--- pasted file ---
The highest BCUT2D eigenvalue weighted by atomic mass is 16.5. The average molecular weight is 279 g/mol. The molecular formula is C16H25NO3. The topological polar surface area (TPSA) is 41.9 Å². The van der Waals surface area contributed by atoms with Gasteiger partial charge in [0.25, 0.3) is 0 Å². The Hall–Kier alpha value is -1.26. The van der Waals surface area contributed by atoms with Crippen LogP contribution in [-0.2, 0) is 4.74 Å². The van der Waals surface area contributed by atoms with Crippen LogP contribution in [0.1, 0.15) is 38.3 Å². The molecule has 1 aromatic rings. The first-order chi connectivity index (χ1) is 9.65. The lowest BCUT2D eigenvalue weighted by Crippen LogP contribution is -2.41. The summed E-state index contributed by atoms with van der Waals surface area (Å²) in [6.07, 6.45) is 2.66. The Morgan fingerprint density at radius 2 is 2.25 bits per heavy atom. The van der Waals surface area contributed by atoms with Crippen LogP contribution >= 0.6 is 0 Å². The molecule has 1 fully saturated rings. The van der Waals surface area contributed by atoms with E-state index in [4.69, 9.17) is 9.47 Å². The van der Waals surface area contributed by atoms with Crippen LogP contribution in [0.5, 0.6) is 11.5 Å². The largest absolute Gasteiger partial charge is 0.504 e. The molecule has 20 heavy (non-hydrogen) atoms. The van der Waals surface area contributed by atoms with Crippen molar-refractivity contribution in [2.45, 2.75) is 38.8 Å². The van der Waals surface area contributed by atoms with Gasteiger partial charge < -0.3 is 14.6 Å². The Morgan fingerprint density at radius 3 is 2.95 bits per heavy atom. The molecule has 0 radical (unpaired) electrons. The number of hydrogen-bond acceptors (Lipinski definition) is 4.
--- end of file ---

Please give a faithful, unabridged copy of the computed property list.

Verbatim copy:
The highest BCUT2D eigenvalue weighted by atomic mass is 16.5. The average molecular weight is 279 g/mol. The molecular formula is C16H25NO3. The topological polar surface area (TPSA) is 41.9 Å². The van der Waals surface area contributed by atoms with Gasteiger partial charge in [0.25, 0.3) is 0 Å². The Hall–Kier alpha value is -1.26. The van der Waals surface area contributed by atoms with Crippen LogP contribution in [-0.2, 0) is 4.74 Å². The van der Waals surface area contributed by atoms with Crippen LogP contribution in [0.1, 0.15) is 38.3 Å². The molecule has 1 aromatic rings. The first-order chi connectivity index (χ1) is 9.65. The lowest BCUT2D eigenvalue weighted by Crippen LogP contribution is -2.41. The summed E-state index contributed by atoms with van der Waals surface area (Å²) in [6.07, 6.45) is 2.66. The Morgan fingerprint density at radius 2 is 2.25 bits per heavy atom. The van der Waals surface area contributed by atoms with Crippen LogP contribution >= 0.6 is 0 Å². The molecule has 1 fully saturated rings. The van der Waals surface area contributed by atoms with E-state index in [4.69, 9.17) is 9.47 Å². The van der Waals surface area contributed by atoms with Crippen LogP contribution in [0.5, 0.6) is 11.5 Å². The largest absolute Gasteiger partial charge is 0.504 e. The molecule has 20 heavy (non-hydrogen) atoms. The van der Waals surface area contributed by atoms with Crippen molar-refractivity contribution in [2.45, 2.75) is 38.8 Å². The van der Waals surface area contributed by atoms with Gasteiger partial charge < -0.3 is 14.6 Å². The Morgan fingerprint density at radius 3 is 2.95 bits per heavy atom. The molecule has 0 radical (unpaired) electrons. The number of hydrogen-bond acceptors (Lipinski definition) is 4.